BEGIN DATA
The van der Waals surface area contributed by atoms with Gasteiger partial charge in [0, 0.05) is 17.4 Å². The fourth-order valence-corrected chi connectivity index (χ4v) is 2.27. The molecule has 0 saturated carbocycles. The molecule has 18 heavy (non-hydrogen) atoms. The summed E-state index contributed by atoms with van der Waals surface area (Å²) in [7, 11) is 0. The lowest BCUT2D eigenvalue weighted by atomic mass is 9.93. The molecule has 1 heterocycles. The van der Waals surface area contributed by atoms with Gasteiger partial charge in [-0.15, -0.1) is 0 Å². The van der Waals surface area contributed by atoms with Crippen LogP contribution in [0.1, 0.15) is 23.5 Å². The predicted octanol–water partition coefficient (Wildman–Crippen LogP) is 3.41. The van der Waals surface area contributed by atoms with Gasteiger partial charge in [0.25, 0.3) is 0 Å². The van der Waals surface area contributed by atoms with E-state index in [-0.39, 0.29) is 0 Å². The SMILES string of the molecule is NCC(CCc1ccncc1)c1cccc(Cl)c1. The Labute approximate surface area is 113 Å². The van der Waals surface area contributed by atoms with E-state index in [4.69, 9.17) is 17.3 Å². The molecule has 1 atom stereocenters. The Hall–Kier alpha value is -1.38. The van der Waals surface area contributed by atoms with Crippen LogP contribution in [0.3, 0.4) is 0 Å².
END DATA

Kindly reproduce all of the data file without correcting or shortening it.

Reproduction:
The van der Waals surface area contributed by atoms with Gasteiger partial charge in [0, 0.05) is 17.4 Å². The fourth-order valence-corrected chi connectivity index (χ4v) is 2.27. The molecule has 0 saturated carbocycles. The molecule has 18 heavy (non-hydrogen) atoms. The summed E-state index contributed by atoms with van der Waals surface area (Å²) in [7, 11) is 0. The lowest BCUT2D eigenvalue weighted by atomic mass is 9.93. The molecule has 1 heterocycles. The van der Waals surface area contributed by atoms with Gasteiger partial charge in [-0.15, -0.1) is 0 Å². The van der Waals surface area contributed by atoms with Crippen LogP contribution in [0.1, 0.15) is 23.5 Å². The predicted octanol–water partition coefficient (Wildman–Crippen LogP) is 3.41. The van der Waals surface area contributed by atoms with Gasteiger partial charge in [0.25, 0.3) is 0 Å². The van der Waals surface area contributed by atoms with E-state index in [-0.39, 0.29) is 0 Å². The SMILES string of the molecule is NCC(CCc1ccncc1)c1cccc(Cl)c1. The Labute approximate surface area is 113 Å². The van der Waals surface area contributed by atoms with E-state index in [4.69, 9.17) is 17.3 Å². The molecule has 1 atom stereocenters. The Hall–Kier alpha value is -1.38. The van der Waals surface area contributed by atoms with Crippen LogP contribution in [0.3, 0.4) is 0 Å².